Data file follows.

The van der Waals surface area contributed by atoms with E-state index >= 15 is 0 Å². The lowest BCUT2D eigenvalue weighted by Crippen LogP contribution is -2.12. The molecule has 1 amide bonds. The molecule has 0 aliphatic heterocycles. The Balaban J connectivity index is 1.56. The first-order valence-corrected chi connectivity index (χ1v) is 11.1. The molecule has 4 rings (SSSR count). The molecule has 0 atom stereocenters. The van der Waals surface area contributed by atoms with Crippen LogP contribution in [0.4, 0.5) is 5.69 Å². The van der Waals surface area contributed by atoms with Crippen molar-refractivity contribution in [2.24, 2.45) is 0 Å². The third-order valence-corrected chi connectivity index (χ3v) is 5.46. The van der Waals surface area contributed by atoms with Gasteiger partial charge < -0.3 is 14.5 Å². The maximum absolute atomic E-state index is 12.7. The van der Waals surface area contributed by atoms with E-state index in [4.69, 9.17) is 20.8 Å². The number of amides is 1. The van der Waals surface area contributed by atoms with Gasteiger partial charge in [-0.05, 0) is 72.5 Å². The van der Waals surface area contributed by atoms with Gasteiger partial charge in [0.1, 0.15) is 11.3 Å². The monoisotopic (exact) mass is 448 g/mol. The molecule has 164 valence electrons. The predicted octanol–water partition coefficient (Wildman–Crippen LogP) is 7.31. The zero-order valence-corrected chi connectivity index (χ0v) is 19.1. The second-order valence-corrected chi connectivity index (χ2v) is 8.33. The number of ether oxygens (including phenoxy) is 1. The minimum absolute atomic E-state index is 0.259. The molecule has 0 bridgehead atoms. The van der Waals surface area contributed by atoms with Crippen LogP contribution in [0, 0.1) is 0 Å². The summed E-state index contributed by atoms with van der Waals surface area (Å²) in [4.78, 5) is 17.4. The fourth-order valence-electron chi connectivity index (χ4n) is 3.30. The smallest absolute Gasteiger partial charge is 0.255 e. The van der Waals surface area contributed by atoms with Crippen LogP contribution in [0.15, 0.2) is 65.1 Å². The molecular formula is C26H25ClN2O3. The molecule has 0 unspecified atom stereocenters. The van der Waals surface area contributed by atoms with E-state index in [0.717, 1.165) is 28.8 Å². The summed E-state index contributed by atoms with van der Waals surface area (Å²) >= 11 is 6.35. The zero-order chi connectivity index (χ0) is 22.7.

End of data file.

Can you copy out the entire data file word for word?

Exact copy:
The van der Waals surface area contributed by atoms with E-state index >= 15 is 0 Å². The lowest BCUT2D eigenvalue weighted by Crippen LogP contribution is -2.12. The molecule has 1 amide bonds. The molecule has 0 aliphatic heterocycles. The Balaban J connectivity index is 1.56. The first-order valence-corrected chi connectivity index (χ1v) is 11.1. The molecule has 4 rings (SSSR count). The molecule has 0 atom stereocenters. The van der Waals surface area contributed by atoms with Crippen LogP contribution in [0.4, 0.5) is 5.69 Å². The van der Waals surface area contributed by atoms with Crippen molar-refractivity contribution in [2.24, 2.45) is 0 Å². The third-order valence-corrected chi connectivity index (χ3v) is 5.46. The van der Waals surface area contributed by atoms with Gasteiger partial charge < -0.3 is 14.5 Å². The maximum absolute atomic E-state index is 12.7. The van der Waals surface area contributed by atoms with E-state index in [4.69, 9.17) is 20.8 Å². The number of amides is 1. The van der Waals surface area contributed by atoms with Gasteiger partial charge in [-0.05, 0) is 72.5 Å². The van der Waals surface area contributed by atoms with Gasteiger partial charge in [0.1, 0.15) is 11.3 Å². The monoisotopic (exact) mass is 448 g/mol. The molecule has 164 valence electrons. The predicted octanol–water partition coefficient (Wildman–Crippen LogP) is 7.31. The zero-order valence-corrected chi connectivity index (χ0v) is 19.1. The second-order valence-corrected chi connectivity index (χ2v) is 8.33. The number of ether oxygens (including phenoxy) is 1. The minimum absolute atomic E-state index is 0.259. The molecule has 0 bridgehead atoms. The van der Waals surface area contributed by atoms with Crippen LogP contribution in [0, 0.1) is 0 Å². The summed E-state index contributed by atoms with van der Waals surface area (Å²) in [4.78, 5) is 17.4. The fourth-order valence-electron chi connectivity index (χ4n) is 3.30. The smallest absolute Gasteiger partial charge is 0.255 e. The van der Waals surface area contributed by atoms with Crippen LogP contribution in [0.15, 0.2) is 65.1 Å². The molecular formula is C26H25ClN2O3. The molecule has 0 unspecified atom stereocenters. The van der Waals surface area contributed by atoms with E-state index in [0.717, 1.165) is 28.8 Å². The summed E-state index contributed by atoms with van der Waals surface area (Å²) >= 11 is 6.35. The zero-order chi connectivity index (χ0) is 22.7.